We have just received a letter requesting financial assistance from parents to "enhance our facilities and provide additional resources". The suggested contribution per family is £30-50 per month. It is a state school.

mychildrenarebarmy Sat 28-Jun-14 14:01:47

DD has to either have an ipad or pay £60 per year for use of a school one (which doesn't include insurance). For a family who are capable but not enthusiastic when it comes to technology that has caused a lot of conversations. Everything else seems cheap compared to that.

MillyMollyMama Sat 28-Jun-14 15:16:48

I am ancient in comparison to most of you and I passed the 11+ to go to the local state grammar school in 1966. My uniform cost my Dad the equivalent of 1 week's wage. In those days, £22, of which nearly half was for a raincoat specially made for the school. We also had a change of skirt in 3rd year, (9). I doubt if any state school is anywhere near this level of expenditure now! There were a lot of hand knitted cardigans and pullovers back then! It was outrageous and my Dad was not paid a lot, and nearer the lower end of parental salaries in the school. No-one complained though! It was such a good school and parents were proud for their children to go there. There was no second-hand shop. You had to know other parents to see if their children had outgrown something. All of my friends went with new uniform as we were all the eldest in our families, or the only girl! My Dad's first response upon hearing I had passed the 11+ was "How much is that going to cost me then?". Not exactly a celebration in our house despite the fact he had gone to the same school!

We had quite a few trips and there was a countywide school cruise that only a few could afford to do. It was £60. Does anyone remember them? There were also monthly contributions towards new tennis courts. We declined to participate in that but I was embarrassed about it. The form teacher kept asking for the pledge forms to be handed in.

I tend to think that people complaining now really do not know how difficult it was years ago. Also if you choose a private school you jolly well know you will have an expensive uniform. In a fee paying school, everything is more expensive but it is a choice you have made so complaining is a bit churlish! Fees don't include uniform do they?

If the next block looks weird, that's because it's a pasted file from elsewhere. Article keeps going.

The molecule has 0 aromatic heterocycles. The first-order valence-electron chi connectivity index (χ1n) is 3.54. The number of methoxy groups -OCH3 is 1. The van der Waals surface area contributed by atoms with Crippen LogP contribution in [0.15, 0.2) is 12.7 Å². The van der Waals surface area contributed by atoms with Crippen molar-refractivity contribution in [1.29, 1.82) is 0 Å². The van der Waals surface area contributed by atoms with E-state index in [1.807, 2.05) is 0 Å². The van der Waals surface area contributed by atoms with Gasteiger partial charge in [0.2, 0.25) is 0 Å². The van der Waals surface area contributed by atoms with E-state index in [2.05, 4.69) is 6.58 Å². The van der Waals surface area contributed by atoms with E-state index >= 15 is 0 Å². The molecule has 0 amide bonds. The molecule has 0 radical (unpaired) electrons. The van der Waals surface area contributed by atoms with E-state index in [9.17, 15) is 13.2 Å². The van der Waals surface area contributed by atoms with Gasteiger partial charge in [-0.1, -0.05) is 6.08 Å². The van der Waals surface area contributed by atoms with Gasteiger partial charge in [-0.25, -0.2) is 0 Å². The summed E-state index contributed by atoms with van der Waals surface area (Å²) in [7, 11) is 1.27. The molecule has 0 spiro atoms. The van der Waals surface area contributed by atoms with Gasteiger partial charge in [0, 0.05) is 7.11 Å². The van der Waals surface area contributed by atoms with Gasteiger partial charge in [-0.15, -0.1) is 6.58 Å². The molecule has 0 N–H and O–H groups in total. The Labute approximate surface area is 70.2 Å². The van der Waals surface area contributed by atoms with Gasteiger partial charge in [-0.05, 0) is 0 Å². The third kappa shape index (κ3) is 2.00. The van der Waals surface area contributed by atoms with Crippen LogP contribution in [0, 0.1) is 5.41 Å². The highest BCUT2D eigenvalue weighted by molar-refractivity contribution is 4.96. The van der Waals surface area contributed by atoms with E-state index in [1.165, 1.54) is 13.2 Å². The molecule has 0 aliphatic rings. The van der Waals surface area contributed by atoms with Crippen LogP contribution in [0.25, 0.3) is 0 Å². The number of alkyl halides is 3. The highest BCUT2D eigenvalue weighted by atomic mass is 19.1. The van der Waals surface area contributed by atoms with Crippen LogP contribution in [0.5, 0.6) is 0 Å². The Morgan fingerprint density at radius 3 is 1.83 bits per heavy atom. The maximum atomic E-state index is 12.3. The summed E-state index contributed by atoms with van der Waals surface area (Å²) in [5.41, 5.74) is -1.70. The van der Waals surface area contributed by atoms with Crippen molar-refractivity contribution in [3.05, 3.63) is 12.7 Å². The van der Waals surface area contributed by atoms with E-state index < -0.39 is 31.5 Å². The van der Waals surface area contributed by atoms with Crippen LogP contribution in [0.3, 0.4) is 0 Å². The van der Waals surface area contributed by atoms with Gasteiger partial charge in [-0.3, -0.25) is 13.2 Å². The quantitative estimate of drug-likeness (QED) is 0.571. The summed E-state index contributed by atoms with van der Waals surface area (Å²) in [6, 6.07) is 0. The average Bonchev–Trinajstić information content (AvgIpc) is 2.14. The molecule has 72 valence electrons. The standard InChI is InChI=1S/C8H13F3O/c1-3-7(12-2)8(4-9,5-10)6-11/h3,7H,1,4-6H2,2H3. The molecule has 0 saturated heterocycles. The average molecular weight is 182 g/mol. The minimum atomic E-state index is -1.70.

lljkk Sat 28-Jun-14 15:20:18

My uniform cost my Dad the equivalent of 1 week's wage.
I doubt if any state school is anywhere near this level of expenditure now

iirc, FT on national minimum wage => £1000/month after tax.
Or just under £250/week.

So actually it IS about the same now. Going on the numbers people gave for the thread I started last year.

Xcountry Sat 28-Jun-14 15:38:37

really? our school pe kit is just shop bought stuff, the only specification is no football colours for PE and the only bit of compulsory uniform is a tie. you can buy polo shirts and sweaters with the logo but really a tie will suffice.

TheFirstOfHerName Sat 28-Jun-14 16:49:47

In our experience, the state primary was very affordable in terms of uniform and equipment required. Then when they started state secondary, I reckon we spent £200 on uniform and a further £200 on equipment.

crazykat Sat 28-Jun-14 17:02:09

This is why I love our local Acadamy secondary school. It gets good marks in exams and ofsted and the only things that have to have a logo are the polo shirts and jumpers. Though these are about £8-£15 each its not too expensive even when added to pe kit an trousers/skirt etc.

The next local Acadamy have to have logos on everything: jumper, tie, polo shirt, pe top/jumper/shorts/skirt/rugby shirt, even pe socks. Its easily £200+ for one set or clothes never mind spare jumpers and polo shirts. Then there's all the pens/pencils/maths equipment.

Its insane how much it costs at some local schools and were not in an affluent area either.

Artandco Sat 28-Jun-14 21:32:56

We actually don't really have a choice re paying for private. We live in London. Our nearest 8, yes 8 primaries have no spaces. The closest one with space will take us over 1hr to get to. We both work near to home and have another child at nursery nearby. We cannot spend 4hrs a day on the school run (1hr there and back x2), esp when one of us is often travelling so no way one parent can take one to nursery, one hour away, travel back and already be over hour late for work.
Sometimes private isn't a choice. To afford this we all live in a one bed flat as need to spend money on school fees rather than an Extra bedroom or two.

Luggagecarousel Sat 28-Jun-14 21:53:45

There is a lot of nonsense on this thread.

No school can charge for school trips that are part of the curriculum/ take place in school time. They can only ask for a voluntary donation.

Artandco, of course it is entirely your choice to go private, and you could use a state school if you chose to!

And no one has to accept a school ipad.

It is expensive to raise a child and support their education, but the cost shouldn't be unreasonable. Clothes and educational materials are a must, obviously.

lljkk Sat 28-Jun-14 22:04:15

People with Art&Co's school problems would move out of London. not saying what she should do. Just that there are always other choices.

Artandco Sat 28-Jun-14 22:11:25

Yep ok just move. To where? To somewhere with no work or home? Our work is here, they are specialised and only really exist in major capital cities. We could move but only to another capital ie Paris/ Tokyo, not down the road

Anyway I wasn't complaining, just confirming for op that schooling has got expensive. If I take school fees out of equation the extras as mentioned above are still high which is what op was asking